Vakyapadiya of Bhartrihari

by K. A. Subramania Iyer | 1965 | 391,768 words

The English translation of the Vakyapadiya by Bhartrihari including commentary extracts and notes. The Vakyapadiya is an ancient Sanskrit text dealing with the philosophy of language. Bhartrhari authored this book in three parts and propounds his theory of Sphotavada (sphota-vada) which understands language as consisting of bursts of sounds conveyi...

This book contains Sanskrit text which you should never take for granted as transcription mistakes are always possible. Always confer with the final source and/or manuscript.

Sanskrit text, Unicode transliteration and English translation of verse 3.14.611:

क्रियायां समवेतायां द्रव्यशब्दोऽवतिष्ठते ।
पातागमनयोः काकतालशब्दौ तथा स्थितौ ॥ ६११ ॥

kriyāyāṃ samavetāyāṃ dravyaśabdo'vatiṣṭhate |
pātāgamanayoḥ kākatālaśabdau tathā sthitau || 611 ||

611. The word expressive of substance denotes the action which inheres in it. The words kāka and tāla stand for the actions of coming and falling.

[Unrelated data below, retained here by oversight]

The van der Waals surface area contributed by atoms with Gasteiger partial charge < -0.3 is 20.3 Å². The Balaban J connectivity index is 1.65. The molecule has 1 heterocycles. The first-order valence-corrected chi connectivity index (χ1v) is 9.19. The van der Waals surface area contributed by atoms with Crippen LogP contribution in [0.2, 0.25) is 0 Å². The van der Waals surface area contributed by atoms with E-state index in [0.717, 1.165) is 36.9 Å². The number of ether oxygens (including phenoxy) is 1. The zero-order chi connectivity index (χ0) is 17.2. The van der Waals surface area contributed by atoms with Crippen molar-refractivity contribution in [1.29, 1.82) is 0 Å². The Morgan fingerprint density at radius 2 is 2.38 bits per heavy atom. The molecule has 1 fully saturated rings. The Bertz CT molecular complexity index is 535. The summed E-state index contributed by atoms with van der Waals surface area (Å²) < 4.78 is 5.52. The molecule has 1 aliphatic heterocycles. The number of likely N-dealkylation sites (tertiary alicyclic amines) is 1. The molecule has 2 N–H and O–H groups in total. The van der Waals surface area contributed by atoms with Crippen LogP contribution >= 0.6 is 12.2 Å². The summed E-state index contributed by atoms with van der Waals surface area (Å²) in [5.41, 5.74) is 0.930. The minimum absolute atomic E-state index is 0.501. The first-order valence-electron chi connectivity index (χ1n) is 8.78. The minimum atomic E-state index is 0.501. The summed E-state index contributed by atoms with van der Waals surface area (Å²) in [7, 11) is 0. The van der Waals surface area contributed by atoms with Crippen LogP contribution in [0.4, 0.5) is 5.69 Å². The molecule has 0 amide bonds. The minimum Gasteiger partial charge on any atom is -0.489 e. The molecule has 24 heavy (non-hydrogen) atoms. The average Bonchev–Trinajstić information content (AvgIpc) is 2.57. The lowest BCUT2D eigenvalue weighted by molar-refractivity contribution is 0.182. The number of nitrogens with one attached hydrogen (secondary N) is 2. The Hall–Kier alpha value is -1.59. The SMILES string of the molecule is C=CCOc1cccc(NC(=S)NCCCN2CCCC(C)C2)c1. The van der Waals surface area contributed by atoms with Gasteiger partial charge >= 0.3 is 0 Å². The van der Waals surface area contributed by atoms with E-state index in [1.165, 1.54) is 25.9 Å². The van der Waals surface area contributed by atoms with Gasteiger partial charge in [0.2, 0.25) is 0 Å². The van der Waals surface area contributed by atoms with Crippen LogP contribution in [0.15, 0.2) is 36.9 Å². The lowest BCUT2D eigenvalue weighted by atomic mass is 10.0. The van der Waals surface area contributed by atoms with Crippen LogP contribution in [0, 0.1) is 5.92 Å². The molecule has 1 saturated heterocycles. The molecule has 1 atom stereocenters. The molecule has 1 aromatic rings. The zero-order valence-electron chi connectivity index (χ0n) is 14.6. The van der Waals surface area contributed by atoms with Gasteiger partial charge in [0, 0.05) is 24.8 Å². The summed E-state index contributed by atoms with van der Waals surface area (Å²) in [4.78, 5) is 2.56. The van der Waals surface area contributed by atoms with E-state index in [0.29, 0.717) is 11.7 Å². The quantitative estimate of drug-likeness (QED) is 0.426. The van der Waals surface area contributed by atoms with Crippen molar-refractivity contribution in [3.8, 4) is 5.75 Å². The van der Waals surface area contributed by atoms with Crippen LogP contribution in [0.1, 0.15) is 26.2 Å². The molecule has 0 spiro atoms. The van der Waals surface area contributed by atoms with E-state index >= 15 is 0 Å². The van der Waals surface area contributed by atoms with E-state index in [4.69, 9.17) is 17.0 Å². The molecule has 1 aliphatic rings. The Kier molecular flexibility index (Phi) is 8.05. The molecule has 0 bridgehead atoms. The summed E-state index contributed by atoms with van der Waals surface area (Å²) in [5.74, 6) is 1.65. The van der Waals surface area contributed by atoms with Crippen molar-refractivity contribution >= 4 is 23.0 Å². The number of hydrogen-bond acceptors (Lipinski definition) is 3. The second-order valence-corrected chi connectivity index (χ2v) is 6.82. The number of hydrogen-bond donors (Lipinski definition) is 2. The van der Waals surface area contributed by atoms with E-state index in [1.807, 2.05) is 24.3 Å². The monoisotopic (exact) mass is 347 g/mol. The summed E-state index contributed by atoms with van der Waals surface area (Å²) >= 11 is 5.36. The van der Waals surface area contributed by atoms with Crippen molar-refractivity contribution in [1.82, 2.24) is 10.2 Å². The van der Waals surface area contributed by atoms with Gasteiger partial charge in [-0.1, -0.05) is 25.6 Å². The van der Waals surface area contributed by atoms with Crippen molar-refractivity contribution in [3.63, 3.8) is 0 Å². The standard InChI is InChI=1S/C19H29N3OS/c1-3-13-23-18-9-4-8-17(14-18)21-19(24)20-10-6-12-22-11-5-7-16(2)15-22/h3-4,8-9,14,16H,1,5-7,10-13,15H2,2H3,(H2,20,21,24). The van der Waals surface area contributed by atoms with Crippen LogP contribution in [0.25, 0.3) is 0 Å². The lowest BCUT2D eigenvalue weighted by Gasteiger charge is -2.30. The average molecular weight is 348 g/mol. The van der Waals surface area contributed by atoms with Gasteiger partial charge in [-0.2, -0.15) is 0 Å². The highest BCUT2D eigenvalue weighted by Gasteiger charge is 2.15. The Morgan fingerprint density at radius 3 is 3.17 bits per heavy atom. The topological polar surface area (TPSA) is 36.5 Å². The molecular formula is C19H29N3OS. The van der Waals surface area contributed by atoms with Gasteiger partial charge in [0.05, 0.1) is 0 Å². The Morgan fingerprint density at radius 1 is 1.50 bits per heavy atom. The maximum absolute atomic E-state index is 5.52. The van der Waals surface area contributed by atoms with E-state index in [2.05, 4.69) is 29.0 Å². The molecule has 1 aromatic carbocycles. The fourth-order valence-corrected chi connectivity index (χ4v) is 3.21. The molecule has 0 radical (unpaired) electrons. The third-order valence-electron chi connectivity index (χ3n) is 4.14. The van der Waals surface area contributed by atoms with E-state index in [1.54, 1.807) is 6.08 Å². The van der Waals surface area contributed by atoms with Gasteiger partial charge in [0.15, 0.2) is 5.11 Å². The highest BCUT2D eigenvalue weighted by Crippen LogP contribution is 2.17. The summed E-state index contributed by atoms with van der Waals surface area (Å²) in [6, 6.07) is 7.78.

[The arrival of the crow is the standard of comparison for the arrival of Caitra, not mentioned in the compound. Similarly, the falling of the tāla tree is the standard for the coming of the bandit which is also not mentioned in the compound. In other words kāka and tālā are not connected with each other at all. How can they then give rise to a compound meaning and if they cannot, no compound meaning can qualify the meaning of the suffix cha. The answer is that kāka means an action, the coming of the crow. Similarly, tāla means the falling of the tāla tree. As these two words do not stand for two substances only but for two actions there can be connection between the two. The connection is that the two actions can be standards of comparison to each other, the common property being unexpectedness. Once they are connected, they can qualify the meaning of the suffix cha. The two words can be compounded to express the upamānopameyabhāva between these two actions, and the other two actions, namely, the arrival of Devadatta and the coming of the bandit. The suffix expresses the same relation between the killing of the crow and that of Devadatta.]

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